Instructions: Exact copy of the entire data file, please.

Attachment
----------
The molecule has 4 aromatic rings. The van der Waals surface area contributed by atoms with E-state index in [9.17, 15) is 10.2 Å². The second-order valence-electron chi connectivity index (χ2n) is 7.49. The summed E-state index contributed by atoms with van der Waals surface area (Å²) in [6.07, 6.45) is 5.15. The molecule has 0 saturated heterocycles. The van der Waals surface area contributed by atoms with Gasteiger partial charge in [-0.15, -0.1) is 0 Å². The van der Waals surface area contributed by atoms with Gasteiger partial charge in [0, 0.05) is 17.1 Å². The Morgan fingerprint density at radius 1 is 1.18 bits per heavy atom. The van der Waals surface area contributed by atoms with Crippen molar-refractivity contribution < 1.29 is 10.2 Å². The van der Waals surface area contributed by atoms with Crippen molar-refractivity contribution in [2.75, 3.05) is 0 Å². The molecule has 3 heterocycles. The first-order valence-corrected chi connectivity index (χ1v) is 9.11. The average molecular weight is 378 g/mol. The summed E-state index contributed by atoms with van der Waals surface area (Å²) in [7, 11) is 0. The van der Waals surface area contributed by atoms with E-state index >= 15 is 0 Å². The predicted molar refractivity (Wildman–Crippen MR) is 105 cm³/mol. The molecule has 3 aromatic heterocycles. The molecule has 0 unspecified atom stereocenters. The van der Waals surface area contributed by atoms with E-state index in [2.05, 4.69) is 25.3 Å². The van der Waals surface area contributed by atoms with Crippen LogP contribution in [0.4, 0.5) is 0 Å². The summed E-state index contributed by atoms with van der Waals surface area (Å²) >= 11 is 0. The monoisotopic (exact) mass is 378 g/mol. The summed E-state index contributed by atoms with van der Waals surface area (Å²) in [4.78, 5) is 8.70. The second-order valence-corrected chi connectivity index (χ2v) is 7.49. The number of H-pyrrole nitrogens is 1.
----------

The molecule has 4 aromatic rings. The van der Waals surface area contributed by atoms with E-state index in [9.17, 15) is 10.2 Å². The second-order valence-electron chi connectivity index (χ2n) is 7.49. The summed E-state index contributed by atoms with van der Waals surface area (Å²) in [6.07, 6.45) is 5.15. The molecule has 0 saturated heterocycles. The van der Waals surface area contributed by atoms with Gasteiger partial charge in [-0.15, -0.1) is 0 Å². The van der Waals surface area contributed by atoms with Gasteiger partial charge in [0, 0.05) is 17.1 Å². The Morgan fingerprint density at radius 1 is 1.18 bits per heavy atom. The van der Waals surface area contributed by atoms with Crippen molar-refractivity contribution < 1.29 is 10.2 Å². The van der Waals surface area contributed by atoms with Crippen molar-refractivity contribution in [2.75, 3.05) is 0 Å². The molecule has 3 heterocycles. The first-order valence-corrected chi connectivity index (χ1v) is 9.11. The average molecular weight is 378 g/mol. The summed E-state index contributed by atoms with van der Waals surface area (Å²) in [7, 11) is 0. The van der Waals surface area contributed by atoms with E-state index >= 15 is 0 Å². The predicted molar refractivity (Wildman–Crippen MR) is 105 cm³/mol. The molecule has 3 aromatic heterocycles. The molecule has 0 unspecified atom stereocenters. The van der Waals surface area contributed by atoms with E-state index in [2.05, 4.69) is 25.3 Å². The van der Waals surface area contributed by atoms with Crippen LogP contribution in [0.4, 0.5) is 0 Å². The summed E-state index contributed by atoms with van der Waals surface area (Å²) >= 11 is 0. The monoisotopic (exact) mass is 378 g/mol. The summed E-state index contributed by atoms with van der Waals surface area (Å²) in [4.78, 5) is 8.70. The second-order valence-corrected chi connectivity index (χ2v) is 7.49. The number of H-pyrrole nitrogens is 1.